We can finally go to the grocery store again.
For the past month my daughter has been petrified to enter any store. She hates all the skeletons, witches and ghosts that show up this time of year. She would cover her eyes or cower behind me.
Although I understood, I started to get angry and resentful of her behavior. Get over it already. It’s just a silly decoration. You’re being ridiculous.
Then Halloween hit and I’ve changed my attitude.
Every year since they were very small we make the 30 minute drive up the hill to the Live Oak Waldorf School to celebrate Halloween by walking the Pumpkin Path. In case you’ve never heard of such a thing, I’ll give you a brief rundown.
You buy tickets for a certain time slot. When you arrive you wait by a fire pit surrounded by beautifully carved pumpkins. When it’s your turn, you are greeted by your Angel Guide who carries a lantern and leads you on a story through the campus.
This year it started with meeting the King and Queen and hearing that their children, the prince and princess, were turning 16. They needed our help to spread the word that the party was changed from the vineyard to the oak garden. The children were given golden/chocolate coins in return for agreeing to be royal messengers.
We traveled around spreading the news. The path is lined by Jack-O-Lanterns carved and burning bright. During the journey the children met an Apple Blossom Fairy that sang to them from up in the tree and gave them an apple. We met some gnomes doing metal work who gave the children each a gem like the ones they were adding to the crowns. A wooden castle from the toymaker, delicious caramel from the candymakers and a felt pouch from the shepherds all filled their baskets. Our journey ended at the birthday party with cookies, hot cider and pictures with the prince and princess (see my happy elf posing with them below).
This year, like every, my children delighted at the adventure. They laughed, interacted with the characters and really got into the story. It’s so magical for them. It is everything that Halloween is designed to be. A night of magic, wonder and delight. I always leave feeling happy and filled up.
This year, as has been the case the last few years, my son wants to trick-or-treat when we get home. Our neighborhood gores it up big time. In the course of five houses we saw a life-size version of the girl from Exorcist (whose eyes lit up green and head spun around), spikes with bloody hands and heads hanging from them, a frightening looking clown with bloody fangs and an enormous spider that jumped out at us.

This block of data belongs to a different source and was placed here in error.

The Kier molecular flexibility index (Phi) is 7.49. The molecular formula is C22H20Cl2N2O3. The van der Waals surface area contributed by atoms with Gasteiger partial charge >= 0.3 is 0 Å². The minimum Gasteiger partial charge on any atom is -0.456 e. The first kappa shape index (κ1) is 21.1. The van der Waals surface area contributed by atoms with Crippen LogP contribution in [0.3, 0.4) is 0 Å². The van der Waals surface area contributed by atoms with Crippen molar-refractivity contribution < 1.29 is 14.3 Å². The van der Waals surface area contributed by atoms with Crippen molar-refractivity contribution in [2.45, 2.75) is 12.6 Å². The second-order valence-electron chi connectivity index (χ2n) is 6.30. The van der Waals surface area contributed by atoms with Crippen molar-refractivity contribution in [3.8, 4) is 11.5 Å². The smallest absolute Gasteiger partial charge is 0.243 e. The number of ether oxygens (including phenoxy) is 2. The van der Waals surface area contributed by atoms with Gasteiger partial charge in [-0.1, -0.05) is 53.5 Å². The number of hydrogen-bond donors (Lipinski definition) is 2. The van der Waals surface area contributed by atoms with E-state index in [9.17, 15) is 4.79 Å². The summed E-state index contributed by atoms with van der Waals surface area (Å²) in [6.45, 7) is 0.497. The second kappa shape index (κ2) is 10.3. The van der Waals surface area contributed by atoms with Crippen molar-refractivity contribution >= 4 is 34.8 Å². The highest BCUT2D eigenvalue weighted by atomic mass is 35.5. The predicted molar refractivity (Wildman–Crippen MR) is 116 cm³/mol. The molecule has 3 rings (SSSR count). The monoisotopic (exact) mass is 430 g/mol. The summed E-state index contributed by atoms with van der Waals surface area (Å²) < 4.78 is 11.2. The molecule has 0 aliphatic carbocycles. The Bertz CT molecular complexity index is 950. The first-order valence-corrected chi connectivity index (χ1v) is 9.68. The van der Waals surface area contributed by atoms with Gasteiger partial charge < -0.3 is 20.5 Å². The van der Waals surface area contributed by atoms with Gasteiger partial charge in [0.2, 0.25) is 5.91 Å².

The contrast between our two Halloween experiences struck me as outrageous and obscene. What is wrong with our society? Where is the magic and wonder? Certainly not in my neighborhood.
I saw so many very small children just walking right past these horrific images without even blinking.
My boy is almost 9 and he begged me to take him to a Halloween store this year. He was so curious and he really wanted to test his bravery. So I did. I can’t even tell you how disgusted and appalled I was. Not only by what we saw, but by the babies in the store seeing it too. It was so much worse than I had imagined. We talked about what we saw and how we both felt about it.
“It makes my stomach feel funny,” he said. “Like it’s not right.”
People think they are doing their children a favor by showing them these things. They seem proud that their children are unaffected by these images. It makes me sad. Your stomach should feel funny. It is sickening. Gore and death should evoke feeling. It’s our humanity. Just because your kid isn’t crying at seeing a bloody head doesn’t mean he isn’t affected, he just isn’t allowed to share those concerns with you.
So it is MORE than OK my dear daughter if you don’t want to see that stuff. I don’t either. Images stay in your head. You go ahead and hide behind me and I’ll protect you.
As we walked around our neighborhood seeing all this craziness, I could tell my boy was uneasy. I grabbed his hand and told him I was scared.
“I know it’s not real mom,” he said. “I just tell myself everything is going to jump out and then I’m not as scared.”
We only did our block and that was enough for us both. I was sad that those were the images he would go to sleep with, not the magical story we had lived earlier in the evening.
So as he got ready for bed we talked all about the Pumpkin Path and he found special places of honor for the treasures he had received there.
When I kissed him good-night and told him to sleep quick so the Candy Fairy could come, he smiled.
“You know my favorite part of Halloween?” he asked.
“Candy?” I said and he giggled.
“No mom,” he smiled, “knowing a fairy is coming into my room while I sleep tonight. I can’t wait to see what she brings me.”
Magic and wonder are alive in my home and it makes me proud.